NOW THAT IT'S the Republicans' turn to address the budget in Congress and the president has expressed himself emphatically on the subject, let's look at where the Republican presidential candidates stand. Their views cover a lot of ground.

On one side is Jack Kemp. Nine-figure budget deficits seem to bother him not at all. He's consistent: the man who proposed the cut in tax rates that led to the deficits of the 1980s also voted against Gramm-Rudman and the constitutional amendment purporting to balance the budget, and he doesn't pretend that cuts in domestic programs can come close to eliminating the deficit -- nor, as the longtime representative of blue-collar Buffalo, has he been much interested in domestic cuts. But while Mr. Kemp has been confounding some Cassandras, he has, Pollyanna-style, refused to recognize the deficits' negative effects. Or he has said that any problems can be solved by the gold standard -- a truly dreadful idea. At first it sounded like an alibi for the failure of the tax cut to achieve all that was promised. But now -- worse -- it looks as if Mr. Kemp really means it.

On the other side of the argument is Bob Dole. The fervor with which he denounces deficits on the stump brings back memories of Republicans of yore, and has not entirely been matched by action on Capitol Hill. Yet over the 1980s Mr. Dole as Finance Committee chairman and Republican leader has done as much as any Republican to close the deficit, and at some political risk, to put over a tax hike in 1982 and line up Senate Republicans to cut Social Security COLAs until they were undercut by the administration in 1985. Minority Leader Dole has not done much this session to close the deficit. But a President Dole would probably do more than any of his Republican rivals.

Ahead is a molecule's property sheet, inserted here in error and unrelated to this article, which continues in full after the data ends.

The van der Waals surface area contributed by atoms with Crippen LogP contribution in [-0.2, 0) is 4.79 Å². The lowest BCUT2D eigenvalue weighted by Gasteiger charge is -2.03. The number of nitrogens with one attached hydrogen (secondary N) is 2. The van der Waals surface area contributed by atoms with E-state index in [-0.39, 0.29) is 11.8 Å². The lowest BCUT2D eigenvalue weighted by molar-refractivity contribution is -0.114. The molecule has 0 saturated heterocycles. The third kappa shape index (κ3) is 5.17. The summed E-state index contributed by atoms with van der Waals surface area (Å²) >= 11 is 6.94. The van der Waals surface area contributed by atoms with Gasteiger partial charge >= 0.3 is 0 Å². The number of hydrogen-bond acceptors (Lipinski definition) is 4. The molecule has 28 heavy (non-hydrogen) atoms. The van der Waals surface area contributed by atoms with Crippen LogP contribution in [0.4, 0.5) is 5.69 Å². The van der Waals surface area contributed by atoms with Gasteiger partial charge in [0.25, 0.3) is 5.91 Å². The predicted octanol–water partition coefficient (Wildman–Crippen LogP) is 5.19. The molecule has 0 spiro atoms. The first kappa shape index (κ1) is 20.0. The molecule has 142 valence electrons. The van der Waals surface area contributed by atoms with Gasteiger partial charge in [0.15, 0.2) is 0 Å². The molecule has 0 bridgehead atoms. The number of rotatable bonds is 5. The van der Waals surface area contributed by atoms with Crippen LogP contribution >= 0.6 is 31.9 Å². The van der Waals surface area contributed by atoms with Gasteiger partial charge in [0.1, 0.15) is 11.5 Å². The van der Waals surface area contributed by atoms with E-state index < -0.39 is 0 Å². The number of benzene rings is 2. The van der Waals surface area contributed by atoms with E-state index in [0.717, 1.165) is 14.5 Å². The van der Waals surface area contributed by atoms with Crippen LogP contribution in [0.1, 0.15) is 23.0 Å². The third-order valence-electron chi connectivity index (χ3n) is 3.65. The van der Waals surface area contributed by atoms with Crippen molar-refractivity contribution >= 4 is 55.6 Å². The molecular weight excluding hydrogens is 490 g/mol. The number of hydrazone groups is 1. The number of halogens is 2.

What would others do? George Bush called Kemp-Roth "voodoo economics" in 1980, but now he echoes the president's line: "there's not a quicker way to kill economic prosperity than to raise taxes," he says, and calls for such snake-oil solutions as the balanced-budget amendment and the line-item veto. Pete du Pont calls for big cuts in spending on farm programs and welfare, but his Social Security plan would cut income tax revenues; he seems little concerned about running big deficits for the next few years. Pat Robertson says deficits show "public demand for instant gratification"; his solutions range from small potatoes (zeroing out Amtrak and the Small Business Administration) to mirror tricks (the balanced-budget amendment, following the specious guidance of the Grace Commission). Alexander Haig wants to reduce "horrendous" deficits, but would not break the "social compact" on issues such as Social Security.

Republicans have an emperor's clothes problem on the budget: they must ooh and ah over the president's garment even though everyone can see it has not a stitch of political support and that someone is likely to catch cold soon. But the next emperor will have to make some changes in his wardrobe. You don't expect a candidate to come up with a detailed budget or to say how he'd make every hard choice. But so far none of the Republicans except Bob Dole has given anyone much reason to believe he'd do better on the budget than Mr. Reagan ha